"The goal is for every person serving to be known and appreciated for who they are, instead of the role they fill."

When Dorothy Griffith showed up for her volunteer shift as a PowerPoint operator in the Rock-n-Roller Coaster room this past February, there was something at her post. A basket full of lotions, soaps, and chocolates sat there with an anonymous note that read, “We’re praying for you!” It was the sweetest welcome back present!

Three months earlier, Dorothy had texted Bonnie Ruth Rolf in Tech Arts (TA) to tell her she wouldn’t be able to volunteer for a while because of some life-altering circumstances: she had been diagnosed with cancer. Almost immediately, Bonnie Ruth and the TA team began praying for Dorothy and her husband. “My phone never stopped ringing,” says Dorothy. “It was such a surprise. Gateway is huge; how could anyone know I was in the hospital, let alone visit me?” Tech Arts staff and other volunteers brought food to her home and sent care packages with encouraging cards. When she returned to the church to volunteer that day in February, while still going through radiation treatments, she was met not with fellow volunteers—she was met with family.

Often unseen, the Tech Arts ministry helps Gateway look and sound as good as it does. Every service and event (no matter how big or small) requires the skills and training of several TA volunteers and staff. They set up the lighting and audio for each service and capture the video for people watching online around the world. It’s a digital way of fulfilling the Great Commission. Everything expressed outside of Gateway’s walls is a result of what TA does behind the scenes. 

As one of the most volunteer-heavy ministries at Gateway, with over 600 volunteers across all five campuses, TA has a lot of moving parts. But as busy as they are, the goal is for every person serving to be known and appreciated for who they are, instead of the role they fill. Bonnie Ruth says, “I think when people find their place in the church, it moves from being a place they attend to a home.”

To make this a reality, TA volunteer captains work to make sure every volunteer is brought into the community. Some captains gather the volunteers together between services for training, to talk through the sermon, or to connect with the kids serving (TA has volunteers as young as seven years old). David Leuschner, associate senior director of Technical Arts, started off his career in the audio/video/lighting industry as an 11-year-old volunteer in a church, so his heart for volunteers of all ages has built the foundation for this ministry. Young or old, lighting ops or audio engineers, those in the Tech Arts ministry exemplify diversity and yet thrive as a community.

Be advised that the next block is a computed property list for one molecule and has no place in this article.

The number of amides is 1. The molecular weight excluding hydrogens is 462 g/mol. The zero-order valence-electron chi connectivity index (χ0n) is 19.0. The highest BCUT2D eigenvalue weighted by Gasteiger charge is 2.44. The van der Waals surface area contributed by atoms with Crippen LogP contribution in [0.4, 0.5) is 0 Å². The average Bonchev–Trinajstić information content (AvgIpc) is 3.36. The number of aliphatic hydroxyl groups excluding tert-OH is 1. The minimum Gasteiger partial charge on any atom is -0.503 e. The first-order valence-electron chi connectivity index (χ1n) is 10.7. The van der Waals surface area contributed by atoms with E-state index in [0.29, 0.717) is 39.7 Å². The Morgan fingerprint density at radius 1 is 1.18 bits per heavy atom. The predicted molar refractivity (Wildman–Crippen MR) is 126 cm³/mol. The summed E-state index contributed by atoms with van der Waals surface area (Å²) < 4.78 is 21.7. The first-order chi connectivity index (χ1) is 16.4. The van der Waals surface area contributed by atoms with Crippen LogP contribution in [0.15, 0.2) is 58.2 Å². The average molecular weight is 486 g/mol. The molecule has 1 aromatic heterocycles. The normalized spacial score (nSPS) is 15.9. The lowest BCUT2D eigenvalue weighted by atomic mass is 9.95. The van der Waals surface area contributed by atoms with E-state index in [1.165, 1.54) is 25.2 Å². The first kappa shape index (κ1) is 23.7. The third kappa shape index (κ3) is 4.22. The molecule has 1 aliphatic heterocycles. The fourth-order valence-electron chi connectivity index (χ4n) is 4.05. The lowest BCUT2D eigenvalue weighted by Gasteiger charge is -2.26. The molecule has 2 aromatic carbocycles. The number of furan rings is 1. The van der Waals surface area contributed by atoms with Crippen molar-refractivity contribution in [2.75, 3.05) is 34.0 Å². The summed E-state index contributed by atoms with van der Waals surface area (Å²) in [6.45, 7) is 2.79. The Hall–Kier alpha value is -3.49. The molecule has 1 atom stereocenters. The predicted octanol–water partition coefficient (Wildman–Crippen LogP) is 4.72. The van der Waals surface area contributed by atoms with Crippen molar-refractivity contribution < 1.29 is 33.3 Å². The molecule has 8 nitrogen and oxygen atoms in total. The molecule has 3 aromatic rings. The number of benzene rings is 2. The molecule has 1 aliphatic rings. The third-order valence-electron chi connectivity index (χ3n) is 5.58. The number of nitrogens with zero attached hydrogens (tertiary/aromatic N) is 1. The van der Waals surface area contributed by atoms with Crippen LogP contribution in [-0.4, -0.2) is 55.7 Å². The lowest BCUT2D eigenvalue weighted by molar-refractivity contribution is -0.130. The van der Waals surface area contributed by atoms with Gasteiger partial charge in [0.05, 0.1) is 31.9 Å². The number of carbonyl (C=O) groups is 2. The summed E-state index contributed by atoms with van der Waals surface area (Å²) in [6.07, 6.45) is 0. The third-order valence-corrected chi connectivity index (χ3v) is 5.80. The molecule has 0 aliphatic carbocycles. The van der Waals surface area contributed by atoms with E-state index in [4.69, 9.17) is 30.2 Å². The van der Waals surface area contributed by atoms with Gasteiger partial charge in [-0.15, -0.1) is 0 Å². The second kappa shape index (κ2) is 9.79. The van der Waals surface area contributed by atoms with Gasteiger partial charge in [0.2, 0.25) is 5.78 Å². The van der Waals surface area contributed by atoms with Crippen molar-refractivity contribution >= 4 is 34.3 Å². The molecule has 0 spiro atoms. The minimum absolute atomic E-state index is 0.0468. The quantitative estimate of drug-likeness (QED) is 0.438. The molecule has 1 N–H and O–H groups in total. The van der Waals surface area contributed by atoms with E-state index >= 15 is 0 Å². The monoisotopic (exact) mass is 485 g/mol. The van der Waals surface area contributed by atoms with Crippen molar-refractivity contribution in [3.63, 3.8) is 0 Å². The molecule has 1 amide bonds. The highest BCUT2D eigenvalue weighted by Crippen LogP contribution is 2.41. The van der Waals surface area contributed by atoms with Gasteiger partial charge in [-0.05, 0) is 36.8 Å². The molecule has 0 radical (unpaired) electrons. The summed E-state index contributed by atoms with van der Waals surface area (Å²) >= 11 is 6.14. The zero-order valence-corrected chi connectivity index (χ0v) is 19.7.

So how did this diverse, behind-the-scenes community develop? It wasn’t an accident. The Tech Arts team has been actively working toward creating a safe, fun, and vibrant atmosphere for volunteers and staff. Every year, in addition to campus-specific TA events, the whole department gets together for an epic shindig. This year, they hosted a TA Olympics, which included five color-coded teams competing against each other in basketball, archery, corn hole, bubble soccer, and human Hungry Hungry Hippos. The event opened with an executive director running through the crowd holding a torch!

In pure Gateway fashion, TA does its job with excellence but is also all about people. “Before I started helping out with TA, I didn’t feel like I was much use,” says Jacob Shapiro, one of the North Fort Worth Campus volunteers. “But as I kept progressing and learning more, I just felt like I was someone.” Jacob isn’t the only one. Stories have been pouring in. Like the 14-year-old girl who canceled her birthday party so she wouldn’t miss her shift with TA or the student whose mom called and said, “I couldn’t get my kid to come to church at all, and now he loves to be a part of Tech Arts and is involved in Gateway Students.” One couple, who moved to Texas not knowing anyone, got involved in TA and made lifelong friends.

And then there’s Dorothy, who, surrounded by so much support and many prayers from her TA family, found out this April that she is cancer free.

Life for TA isn’t just working with cameras, simulcasting services, preparing lighting rigs, and monitoring audio levels, it’s about being there for one another and making an impact in the kingdom of God. “The reality is if we didn’t have volunteers in Tech Arts, there’s no way we could do what we do. And if they’re going to help us steward our ministry at Gateway, then we can make it an enjoyable and memorable experience,” says Bonnie Ruth. “The way we do that is by caring for each other.” 

For more information about Technical Arts or to volunteer, email avl@gatewaypeople.com